Mesangiospermae includes the following clades:


Cladogram: The phylogenetic position of the monocots within the angiosperms, as of APG IV (2016)[5]
angiosperms

 Amborellales 




 Nymphaeales 




 Austrobaileyales 






 magnoliids 



 Chloranthales 





 monocots 




 Ceratophyllales 



 eudicots 









basal angiosperms
core angiosperms

Name

The mesangiosperms are usually recognized in classification systems that do not assign groups to taxonomic rank. The name Mesangiospermae is a branch-modified node-based name in phylogenetic nomenclature. It is defined as the most inclusive crown clade containing Platanus occidentalis, but not Amborella trichopoda, Nymphaea odorata, or Austrobaileya scandens.[6] It is sometimes written as /Mesangiospermae even though this is not required by the PhyloCode. The "clademark" slash indicates that the term is intended as phylogenetically defined.[1]

Description

In molecular phylogenetic studies, the mesangiosperms are always strongly supported as a monophyletic group.[7] There is no distinguishing characteristic which is found in all mature mesangiosperms but which is not found in any of the basal angiosperms. Nevertheless, the mesangiosperms are recognizable in the earliest stage of embryonic development.[3][8] The ovule contains a megagametophyte, also known as an embryo sac, that is bipolar in structure and contains 8 cell nuclei. The antipodal cells are persistent, and the endosperm is triploid.

History

The oldest known fossils of flowering plants are fossil mesangiosperms from the Hauterivian stage of the Cretaceous period.[9]

Molecular clock comparisons of DNA sequences indicate that the mesangiosperms originated between 140 and 150 Mya (million years ago) near the beginning of the Cretaceous period.[10] This was about 25 Ma (million years) after the origin of the angiosperms in the mid-Jurassic.[11]

By 135Mya, the mesangiosperms had radiated into 5 groups: Chloranthales, Magnoliids, Monocots, Ceratophyllales, and Eudicots.[11] The radiation into 5 groups probably occurred in about 4 million years.

Because the interval of this radiation (about 4 million years) is short in proportion to its age (about 145 million years), it had long appeared that the 5 groups of mesangiosperms had arisen simultaneously. The mesangiosperms were shown as an unresolved pentatomy in phylogenetic trees. In 2007, two studies attempted to resolve the phylogenetic relationships among these 5 groups by comparing large portions of their chloroplast genomes.[11][12] These studies agreed on the most likely phylogeny for the mesangiosperms. In this phylogeny, the monocots are sister to the clade [Ceratophyllales + eudicots]. However, this result is not strongly supported. The approximately unbiased topology test showed that some of the other possible positions of the monocots had more than 5% probability of being correct. The major weakness of these 2 studies was the small number of species whose DNA was being used in the phylogenetic analysis, 45 in one study and 64 in the other.[11] This was unavoidable, because complete chloroplast genome sequences are known for only a few plants.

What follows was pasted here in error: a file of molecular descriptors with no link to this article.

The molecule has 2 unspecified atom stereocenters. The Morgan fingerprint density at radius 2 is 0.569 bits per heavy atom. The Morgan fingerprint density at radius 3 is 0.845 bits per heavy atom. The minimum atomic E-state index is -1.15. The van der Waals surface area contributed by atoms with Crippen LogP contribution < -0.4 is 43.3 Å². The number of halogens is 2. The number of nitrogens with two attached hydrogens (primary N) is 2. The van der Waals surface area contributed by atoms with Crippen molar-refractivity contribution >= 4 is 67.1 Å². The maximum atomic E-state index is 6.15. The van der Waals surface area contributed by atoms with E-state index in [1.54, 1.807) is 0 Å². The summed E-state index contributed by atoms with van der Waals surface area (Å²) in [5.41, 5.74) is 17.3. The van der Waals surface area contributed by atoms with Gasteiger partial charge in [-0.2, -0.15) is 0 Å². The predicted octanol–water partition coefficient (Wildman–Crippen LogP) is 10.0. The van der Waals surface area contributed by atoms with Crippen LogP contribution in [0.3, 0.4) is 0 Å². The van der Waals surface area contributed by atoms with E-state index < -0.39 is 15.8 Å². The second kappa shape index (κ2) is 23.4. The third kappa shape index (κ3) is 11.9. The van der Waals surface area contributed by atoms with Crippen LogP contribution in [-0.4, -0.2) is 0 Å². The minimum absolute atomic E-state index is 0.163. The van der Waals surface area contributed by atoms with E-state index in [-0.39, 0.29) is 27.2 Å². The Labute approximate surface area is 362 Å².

References

  1. ^ a b Philip D. Cantino, James A. Doyle, Sean W. Graham, Walter S. Judd, Richard G. Olmstead, Douglas E. Soltis, Pamela S. Soltis, and Michael J. Donoghue (2007). "Towards a phylogenetic nomenclature of Tracheophyta". Taxon. 56 (3): 822–846. doi:10.2307/25065865. 
  2. ^ a b Alan J. Paton, Neil Brummitt, Rafaël Govaerts, Kehan Harman, Sally Hinchcliffe, Bob Allkin, & Eimear Nic Lughadha (2008). "Towards Target 1 of the Global Strategy for Plant Conservation: a working list of all known plant species - progress and prospects". Taxon 57(2):602-611.
  3. ^ a b Peter F. Stevens (2001 onwards). Angiosperm Phylogeny Website In: Missouri Botanical Garden Website. (see External links below).
  4. ^ Angiosperm Phylogeny Group (2009), "An update of the Angiosperm Phylogeny Group classification for the orders and families of flowering plants: APG III", Botanical Journal of the Linnean Society, 161 (2): 105–121, doi:10.1111/j.1095-8339.2009.00996.x, retrieved 2010-12-10 
  5. ^ APG IV 2016.
  6. ^ Philip D. Cantino, James A. Doyle, Sean W. Graham, Walter S. Judd, Richard G. Olmstead, Douglas E. Soltis, Pamela S. Soltis, and Michael J. Donoghue. 2007. Electronic Supplement: pages E1-E44. To: Cantino et alii. 2007. "Towards a phylogenetic nomenclature of Tracheophyta". Taxon 56(3):822-846. (see External links below).
  7. ^ Douglas E. Soltis, Pamela S. Soltis, Peter K. Endress, and Mark W. Chase (2005). Phylogeny and Evolution of the Angiosperms. Sinauer: Sunderland, MA
  8. ^ William E. Friedman and Kirsten C. Ryerson (2009). "Reconstructing the ancestral female gametophyte of angiosperms: Insights from Amborella and other ancient lineages of flowering plants". American Journal of Botany 96(1):129-143. doi:10.3732/ajb.0800311
  9. ^ Else Marie Friis, K. Raunsgaard Pedersen, and Peter R. Crane (2006). "Cretaceous angiosperm flowers: Innovation and evolution in plant reproduction". Palaeogeography, Palaeoclimatology, Palaeoecology232(2-4):251-293. doi:10.1016/j.palaeo.2005.07.006
  10. ^ T. Jonathan Davies, Timothy G. Barraclough, Mark W. Chase, Pamela S. Soltis, Douglas E. Soltis, and Vincent Savolainen (2004). "Darwin's abominable mystery: Insights from a supertree of the angiosperms". Proceedings of the National Academy of Sciences 101(7):1904-1909.
  11. ^ a b c d Michael J. Moore, Charles D. Bell, Pamela S. Soltis, and Douglas E. Soltis (2007). "Using plastid genome-scale data to resolve enigmatic relationships among basal angiosperms". Proceedings of the National Academy of Sciences 104(49):19363-19368. doi:10.1073/pnas.0708072104
  12. ^ Robert K. Jansen, Zhengqiu Cai, Linda A. Raubeson, Henry Daniell, Claude W. dePamphilis, James Leebens-Mack, Kai F. Müller, Mary Guisinger-Bellian, Rosemarie C. Haberle, Anne K. Hansen, Timothy W. Chumley, Seung-Bum Lee, Rhiannon Peery, Joel R. McNeal, Jennifer V. Kuehl, and Jeffrey L. Boore (2007). "Analysis of 81 genes from 64 plastid genomes resolves relationships in angiosperms and identifies genome-scale evolutionary patterns" Proceedings of the National Academy of Sciences 104(49):19369-19374 doi:10.1073/pnas.0709121104

Bibliography

External links

This page was last edited on 24 December 2017, at 17:35.